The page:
Sonepar's expansion into Europe
By the end of the 1970s, Sonepar had consolidated its position as a rising star in France and started to look abroad for the right opportunity to expand abroad. That opportunity came in 1981, when rival company Otra ran into difficulties. Otra comprised two entities: the Dutch electrical distribution company Technische Unie, and the German firm Otto Kuhmann. At the time, Otra was owned by a Dutch parent company called Ogem, which needed to quickly divest Otra.
Sonepar’s founder and then CEO Henri Coisne heard about the planned divestment and to his surprise, there were few other bidders looking to acquire Otra. “I was expecting a queue of candidates lined up to buy the business,” he explained years later in the book Sonepar, Or the Quintessence of Things (1998). “But, far from it – no one, or practically no one, was interested in Otra.”
Otra, like Sonepar, was a family-owned business, though its history stretched back to 1880. Otra had a similar level of revenues, but employed many more people than Sonepar at the time. It was losing money, but Sonepar’s CEO was convinced of the strategic value of the deal.
“Discussions dragged on,” Henri Coisne recalled. “In late 1981 or early 1982 I made an offer, but it was not accepted. The decision to acquire Otra was a vary daring one for us because our turnover was the same as theirs. It was much more than a step for Sonepar – it was a leap forward… But a visit to The Netherlands convinced me that the asking price was a third of the real value. It was a fabulous deal.”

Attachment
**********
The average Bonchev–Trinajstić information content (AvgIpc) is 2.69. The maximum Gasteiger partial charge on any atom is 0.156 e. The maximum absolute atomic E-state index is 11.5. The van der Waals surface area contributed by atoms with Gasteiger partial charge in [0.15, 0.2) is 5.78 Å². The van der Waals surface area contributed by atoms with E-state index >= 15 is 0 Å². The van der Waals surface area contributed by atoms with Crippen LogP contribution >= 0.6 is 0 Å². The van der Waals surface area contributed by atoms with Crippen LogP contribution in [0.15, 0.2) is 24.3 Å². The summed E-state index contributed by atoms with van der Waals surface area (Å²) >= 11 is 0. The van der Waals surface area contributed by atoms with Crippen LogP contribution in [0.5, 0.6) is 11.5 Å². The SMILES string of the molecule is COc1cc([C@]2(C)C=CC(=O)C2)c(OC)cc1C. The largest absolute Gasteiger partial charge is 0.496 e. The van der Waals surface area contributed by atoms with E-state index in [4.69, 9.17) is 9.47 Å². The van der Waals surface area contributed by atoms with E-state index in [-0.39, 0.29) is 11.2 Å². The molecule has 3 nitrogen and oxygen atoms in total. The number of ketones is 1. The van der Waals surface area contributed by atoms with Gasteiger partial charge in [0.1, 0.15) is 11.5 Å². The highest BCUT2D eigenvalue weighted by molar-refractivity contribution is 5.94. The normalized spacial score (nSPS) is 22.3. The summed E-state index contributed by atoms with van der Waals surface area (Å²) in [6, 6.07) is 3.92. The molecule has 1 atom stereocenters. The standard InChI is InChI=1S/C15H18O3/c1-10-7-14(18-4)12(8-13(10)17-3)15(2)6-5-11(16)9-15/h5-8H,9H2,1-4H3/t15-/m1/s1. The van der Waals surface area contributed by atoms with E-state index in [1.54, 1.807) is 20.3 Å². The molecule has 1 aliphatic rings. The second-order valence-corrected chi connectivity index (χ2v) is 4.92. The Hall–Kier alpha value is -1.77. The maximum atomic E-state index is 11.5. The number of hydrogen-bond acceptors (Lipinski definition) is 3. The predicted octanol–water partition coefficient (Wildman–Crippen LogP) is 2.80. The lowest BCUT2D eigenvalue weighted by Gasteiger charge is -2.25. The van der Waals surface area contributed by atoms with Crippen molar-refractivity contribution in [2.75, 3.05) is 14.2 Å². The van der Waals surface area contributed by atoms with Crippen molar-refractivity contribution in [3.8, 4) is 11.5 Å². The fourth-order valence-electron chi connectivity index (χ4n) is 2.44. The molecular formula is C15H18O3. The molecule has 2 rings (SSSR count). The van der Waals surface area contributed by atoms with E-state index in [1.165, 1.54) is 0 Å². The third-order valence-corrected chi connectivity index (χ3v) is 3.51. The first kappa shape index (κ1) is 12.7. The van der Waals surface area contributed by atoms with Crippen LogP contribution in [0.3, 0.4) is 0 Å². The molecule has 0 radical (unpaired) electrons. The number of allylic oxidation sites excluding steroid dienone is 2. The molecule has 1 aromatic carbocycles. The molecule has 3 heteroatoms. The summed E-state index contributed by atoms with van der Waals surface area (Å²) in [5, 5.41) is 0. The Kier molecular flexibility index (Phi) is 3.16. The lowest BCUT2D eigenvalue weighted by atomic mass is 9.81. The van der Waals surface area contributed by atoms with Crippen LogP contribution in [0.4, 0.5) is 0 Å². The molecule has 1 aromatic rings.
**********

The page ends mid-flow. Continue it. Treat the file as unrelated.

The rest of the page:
Suddenly, in August of 1982, Henri Coisne got a call while he was on holiday in Cannes. Otra had accepted his offer and wanted to finalize the deal – fast. However, Henri Coisne knew the deal would only work if it had the backing of the Otra employees, so he signed an agreement with all the managers of Otra, stipulating that under no circumstances would Sonepar interfere with the running of the company, unless it ran into trouble.
Henri Coisne then appeared before an Otra employee committee and explained that Sonepar was totally dedicated to helping the company grow. For a while, the deal teetered on the brink, with Sonepar ready to back out unless they were sure they had the support of the Otra employees. In the end, the Otra employee committee was convinced and gave the purchase its wholehearted support.
The final agreement was signed in the Netherlands, in the Bilderberg Hotel, in October 1982, in an atmosphere of mutual respect. The manager of Otra’s German activities, Hermann Hakes, later summed it up nicely, saying: “The fact that Sonepar was a family business was a point in their favor. We preferred that to some anonymous conglomerate. This family character was no guarantee for our future, but at least it ensured that we would be dealing with human beings.”
In fact, within a short period of time, the deal already started to pay off. Otra returned to profitability and, by 1991, had become one of the best performing Dutch companies in all sectors. More importantly, the deal was a first step into international territory for Sonepar and laid the foundations for the bold strategy of international acquisitions that would catapult the Group to the position of global leader.
Today, Technische Unie heads up Sonepar’s Dutch business, which generates more than €1.5bn of revenue for the Group through 40 local branches.